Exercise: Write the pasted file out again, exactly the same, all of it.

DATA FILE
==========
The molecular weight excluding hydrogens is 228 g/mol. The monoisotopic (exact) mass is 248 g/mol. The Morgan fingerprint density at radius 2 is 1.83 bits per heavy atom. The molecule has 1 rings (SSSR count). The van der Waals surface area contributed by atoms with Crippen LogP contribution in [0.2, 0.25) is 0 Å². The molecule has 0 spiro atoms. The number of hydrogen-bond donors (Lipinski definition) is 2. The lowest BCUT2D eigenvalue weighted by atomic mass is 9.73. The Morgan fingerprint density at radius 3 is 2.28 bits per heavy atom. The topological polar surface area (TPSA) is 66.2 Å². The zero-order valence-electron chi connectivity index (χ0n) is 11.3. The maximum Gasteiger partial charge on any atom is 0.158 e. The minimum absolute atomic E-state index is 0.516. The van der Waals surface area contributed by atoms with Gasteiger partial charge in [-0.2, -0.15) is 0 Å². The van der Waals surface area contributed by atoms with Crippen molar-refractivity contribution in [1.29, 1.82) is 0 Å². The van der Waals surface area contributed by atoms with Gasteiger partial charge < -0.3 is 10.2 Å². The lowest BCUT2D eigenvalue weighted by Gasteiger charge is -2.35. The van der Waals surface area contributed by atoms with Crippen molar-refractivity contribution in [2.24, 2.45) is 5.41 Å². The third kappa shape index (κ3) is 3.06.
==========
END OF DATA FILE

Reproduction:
The molecular weight excluding hydrogens is 228 g/mol. The monoisotopic (exact) mass is 248 g/mol. The Morgan fingerprint density at radius 2 is 1.83 bits per heavy atom. The molecule has 1 rings (SSSR count). The van der Waals surface area contributed by atoms with Crippen LogP contribution in [0.2, 0.25) is 0 Å². The molecule has 0 spiro atoms. The number of hydrogen-bond donors (Lipinski definition) is 2. The lowest BCUT2D eigenvalue weighted by atomic mass is 9.73. The Morgan fingerprint density at radius 3 is 2.28 bits per heavy atom. The topological polar surface area (TPSA) is 66.2 Å². The zero-order valence-electron chi connectivity index (χ0n) is 11.3. The maximum Gasteiger partial charge on any atom is 0.158 e. The minimum absolute atomic E-state index is 0.516. The van der Waals surface area contributed by atoms with Gasteiger partial charge in [-0.2, -0.15) is 0 Å². The van der Waals surface area contributed by atoms with Crippen molar-refractivity contribution in [1.29, 1.82) is 0 Å². The van der Waals surface area contributed by atoms with Gasteiger partial charge < -0.3 is 10.2 Å². The lowest BCUT2D eigenvalue weighted by Gasteiger charge is -2.35. The van der Waals surface area contributed by atoms with Crippen molar-refractivity contribution in [2.24, 2.45) is 5.41 Å². The third kappa shape index (κ3) is 3.06.